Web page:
Dancer Washington wasn’t sure how his 4-year-old son would react to going to school for the first time on Monday, but it didn’t take long for him to get his answer.

“I didn’t think he was going to get up at 6 this morning, but when I talked about school, he jumped out of the bed,” Washington said about Dancer Jr., who began pre-kindergarten at Lake City Elementary School in Morrow. “He was ready.”

Students in Cherokee, Clayton, Cobb and DeKalb county schools headed back to classrooms Monday morning, the first districts in metro Atlanta to start the new academic year. Gwinnett County schools open Wednesday, while Atlanta Public Schools start Thursday. Fulton County students will return on Aug. 9.

In Clayton and DeKalb, that meant bringing masks to school to wear throughout the day and adhering to safety protocols that are similar to ones put in place last year because of the national surge in COVID-19 infections.

The Cobb school system, on the other hand, has made face coverings optional.

Keisha Washington takes a photo of her son Dancer on the first day of classes at Lake City Elementary School in Morrow on Aug. 3, 2021. (Steve Schaefer for the Atlanta Journal-Constitution)

Credit: Steve Schaefer

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Credit: Steve Schaefer

“Families make a choice for what’s best for them,” said Dean Yoder, principal of Cobb County’s new Susan Todd Pearson Middle School. The school opened with about 900 students. The majority arriving by bus were wearing masks as they entered the building.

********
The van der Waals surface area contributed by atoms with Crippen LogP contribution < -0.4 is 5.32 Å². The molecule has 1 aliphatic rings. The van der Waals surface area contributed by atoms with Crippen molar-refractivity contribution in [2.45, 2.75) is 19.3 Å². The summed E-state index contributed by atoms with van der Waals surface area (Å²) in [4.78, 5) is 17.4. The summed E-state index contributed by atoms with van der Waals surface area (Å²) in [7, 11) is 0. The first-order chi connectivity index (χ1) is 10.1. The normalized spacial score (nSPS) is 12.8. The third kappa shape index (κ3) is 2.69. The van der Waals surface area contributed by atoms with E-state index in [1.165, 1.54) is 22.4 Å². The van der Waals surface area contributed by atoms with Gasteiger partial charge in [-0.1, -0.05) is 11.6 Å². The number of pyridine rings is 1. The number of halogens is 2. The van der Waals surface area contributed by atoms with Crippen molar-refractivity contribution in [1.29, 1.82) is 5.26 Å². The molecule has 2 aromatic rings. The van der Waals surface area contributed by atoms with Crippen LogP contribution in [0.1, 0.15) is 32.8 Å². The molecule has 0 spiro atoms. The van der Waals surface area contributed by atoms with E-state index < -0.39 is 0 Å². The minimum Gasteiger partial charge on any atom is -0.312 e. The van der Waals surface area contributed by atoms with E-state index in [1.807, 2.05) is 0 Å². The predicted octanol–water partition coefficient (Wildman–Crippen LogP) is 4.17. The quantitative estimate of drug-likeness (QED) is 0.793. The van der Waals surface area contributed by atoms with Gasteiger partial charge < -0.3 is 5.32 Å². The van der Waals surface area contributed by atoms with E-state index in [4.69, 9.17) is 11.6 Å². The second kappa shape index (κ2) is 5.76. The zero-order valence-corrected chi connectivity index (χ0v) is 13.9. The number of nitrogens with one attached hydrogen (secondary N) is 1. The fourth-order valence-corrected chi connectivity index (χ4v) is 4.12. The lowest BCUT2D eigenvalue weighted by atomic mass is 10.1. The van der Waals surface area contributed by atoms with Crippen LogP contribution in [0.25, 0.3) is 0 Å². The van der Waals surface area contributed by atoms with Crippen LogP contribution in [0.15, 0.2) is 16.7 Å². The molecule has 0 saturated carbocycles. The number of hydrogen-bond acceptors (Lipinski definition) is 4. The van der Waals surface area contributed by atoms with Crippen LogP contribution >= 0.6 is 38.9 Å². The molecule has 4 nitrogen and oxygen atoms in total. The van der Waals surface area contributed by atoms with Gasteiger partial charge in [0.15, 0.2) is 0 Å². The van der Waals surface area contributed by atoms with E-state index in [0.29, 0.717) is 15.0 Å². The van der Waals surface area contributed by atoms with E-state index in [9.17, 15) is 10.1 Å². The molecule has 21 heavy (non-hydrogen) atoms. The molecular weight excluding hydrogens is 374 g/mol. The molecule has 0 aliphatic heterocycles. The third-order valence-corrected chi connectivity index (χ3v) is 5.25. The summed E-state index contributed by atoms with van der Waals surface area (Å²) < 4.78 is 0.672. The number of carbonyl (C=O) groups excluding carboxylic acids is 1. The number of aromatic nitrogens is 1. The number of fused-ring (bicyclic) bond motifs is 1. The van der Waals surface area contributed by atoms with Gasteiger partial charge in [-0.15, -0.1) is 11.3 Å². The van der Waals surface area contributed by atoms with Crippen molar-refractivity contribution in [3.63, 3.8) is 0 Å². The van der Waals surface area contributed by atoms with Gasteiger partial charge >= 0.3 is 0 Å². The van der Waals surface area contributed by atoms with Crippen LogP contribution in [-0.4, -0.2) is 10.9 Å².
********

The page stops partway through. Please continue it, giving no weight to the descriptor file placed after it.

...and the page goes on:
Kermine Deerlove, a parent of a first-grade son at Rocky Mount Elementary School in East Cobb, said she believes the district should have required masks because of the recent rise in COVID-19 cases.

“It’s going to have to happen eventually,” Deerlove said.

Bec Newmark, who also has a child attending Rocky Mount Elementary, said she was fine with Cobb making masks optional.

”It’s good for the kids to return to a sense of normalcy,” she said.

Tom and Stephanie Gross dropped off their three children at Vanderlyn Elementary and Peachtree Middle in DeKalb County. The kids all said they were happy to go back, though with some reservations.

Megan, 5, who was headed for her first day of kindergarten, wore a Paw Patrol mask and said she was excited to play with friends. Tyler, 12, who was starting seventh grade, said he too was glad to be back in class, but did not want to wear a mask all day.

”I’m OK with it to keep everyone safe,” Stephanie Gross said, echoing her husband’s sentiments.

While there may be pandemic fatigue among many, there were signs Monday that the coronavirus still has its grips on the area.

The Fulton school district initially said masks would be optional, but on Monday said it will require them in “schools located in municipalities where the rate of infection exceeds 100 per 100,000 residents.” The district also will require masks in any school located in a jurisdiction that mandates masks in public spaces.